US Navy takes delivery of tactical Lockheed Martin laser weapon

US Navy takes delivery of tactical Lockheed Martin laser weapon
Artist's concept of HELIOS in action
Artist's concept of HELIOS in action
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The HELIOS laser weapon installed
The HELIOS laser weapon installed
Artist's concept of HELIOS in action
Artist's concept of HELIOS in action

The age of the ray gun is almost upon us after the US Navy took delivery of a near-operational high-energy tactical laser weapon called the High Energy Laser with Integrated Optical-dazzler and Surveillance (HELIOS) system from Lockheed Martin that can be installed in existing warships.

When the first laser was invented by Theodore Maiman at the Hughes Research Lab in Malibu, California, in 1960, it was almost immediately seen as a potential superweapon – the death-ray of science fiction come to life.

While the ability to generate beams of coherent light provided scientists and engineers with a unique tool that would revolutionize many fields over the next six decades, producing a practical laser weapon turned out to be more difficult than first imagined. Today, the development of solid-state lasers based on coils of fiber optic cables doped with exotic elements like yttrium have finally moved the laser weapon from the laboratory to the battlefield.

The HELIOS laser weapon installed
The HELIOS laser weapon installed

The HELIOS 60-plus-kW-class multirole laser weapon will not just be deployed as an experiment aboard a US Navy ship as in previous tests, but as an operational tactical system that can be fully integrated into ship operations and can be scaled to meet mission requirements. Like other laser weapons, HELIOS can project a beam at the speed of light against multiple targets for about a dollar a shot, not counting equipment costs, and has an unlimited supply of ammunition so long as power is available.

Where HELIOS differs is that it can not only be used to destroy targets, it can also to dazzle optical sensors and the reflected beam can gather long-range data for Intelligence, Surveillance, and Reconnaissance (ISR) applications. According to Lockheed, this makes HELIOS a key element of a layered defense architecture for fleet protection.

"Lockheed Martin and the US Navy share a common vision and enthusiasm for developing and providing disruptive laser weapon systems," said Rick Cordaro, vice president, Lockheed Martin Advanced Product Solutions. "HELIOS enhances the overall combat system effectiveness of the ship to deter future threats and provide additional protection for sailors, and we understand we must provide scalable solutions customized to the Navy’s priorities. HELIOS represents a solid foundation for incremental delivery of robust and powerful laser weapon system capabilities."

Source: Lockheed Martin

Nice. Been a long road to get lasers operational, but it can finally start paying dividends.
Lamar Havard
In a gun fight, a 'near-operational' gun is a paperweight...or a hammer. Does the thing work, or not?
I guess that would imply "NO"
I had a non operational car once. It WAS operational when I bought
it but it became non operational soon after.
"60-plus-kW-class" isn't that powerful. If it put out a beam in the megawatt range,that would be more useful for anti-ship missile defense,for example. 60 kw would just get an incoming missile toasty before it slammed into the ship.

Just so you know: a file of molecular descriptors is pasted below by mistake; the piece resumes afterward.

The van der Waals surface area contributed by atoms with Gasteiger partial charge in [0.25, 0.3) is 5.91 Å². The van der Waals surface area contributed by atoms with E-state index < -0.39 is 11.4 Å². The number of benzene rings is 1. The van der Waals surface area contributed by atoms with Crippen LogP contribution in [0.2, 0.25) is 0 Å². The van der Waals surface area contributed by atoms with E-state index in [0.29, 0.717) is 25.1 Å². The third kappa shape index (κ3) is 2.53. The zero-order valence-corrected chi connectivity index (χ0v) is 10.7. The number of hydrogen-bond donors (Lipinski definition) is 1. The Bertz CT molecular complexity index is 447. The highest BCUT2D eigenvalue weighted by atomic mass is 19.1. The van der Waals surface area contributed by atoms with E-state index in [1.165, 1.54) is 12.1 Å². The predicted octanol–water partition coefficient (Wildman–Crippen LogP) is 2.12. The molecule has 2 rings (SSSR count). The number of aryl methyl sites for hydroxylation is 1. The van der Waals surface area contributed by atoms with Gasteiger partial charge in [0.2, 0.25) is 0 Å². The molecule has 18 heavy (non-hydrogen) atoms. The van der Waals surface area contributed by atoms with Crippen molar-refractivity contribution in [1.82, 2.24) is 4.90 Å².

Amusing to see the armchair expert comments. Also amusing -

"Lockheed Martin and the US Navy share a common vision and enthusiasm for developing and providing disruptive laser weapon systems," said Rick Cordaro, vice president, Lockheed Martin Advanced Product Solutions.

Haha, yah, as long as the US taxpayers are paying, Lockheed Martin will certainly share a “common vision and enthusiasm!” Seriously, these guys should listen to themselves. Would they still have that same enthusiasm if the US taxpayer were not buying? ;-)
I say mount it in an Abrams tank and use them to hit ordnance and fuel depots from a distance.
Marco McClean
I'm saving up for the tactical robot-dog-backpack-launched flying Cuisinart. And the tactical bees and spiders. I already have the tactical socks, tactical alarm clock, tactical lavalier microphone, tactical cheese, and special tactical knife-hammer to cut a seatbelt and break the window out in case of skidding into a lake.

The face of the laser turret thing in the second image down looks like a death-ray-spewing robot in /Laputa: Castle In the Sky/. That's probably not a coincidence. Also, they can sweep this thing around the horizon and permanently blind anyone facing the boat in a radius of fifty miles. That will occur to someone at the controls and before anyone can stop them they'll have pressed the switch to try it, mark my words, while you can still see to read them.
The laser being given the name "dazzler" makes my logical bones hurt. It shouldn't just dazzle nav on the incoming birds, it should fry them in a millisecond or less. Wait for mega or terawatt lasers, Navy. They'll have them fully operational by then, eh?
Cheap hand held lasers have been blinding pilots for years. Imagine getting a shot in the eyes by a 60KW weapon. How effective will that pilot be? Will they recover quickly?
While yes, I wish it was more powerful, it does have double the power of laser installed on the USS Ponce back in 2014. FYI, it's called 60+, because it's scalable to eventually be a 120kW laser.
This will be super effective against small boats & small drones, and in the future, can get upgraded.
Also, they said "near operational" because it will get installed later on the Preble this year, and sea tests are planned for 2023.
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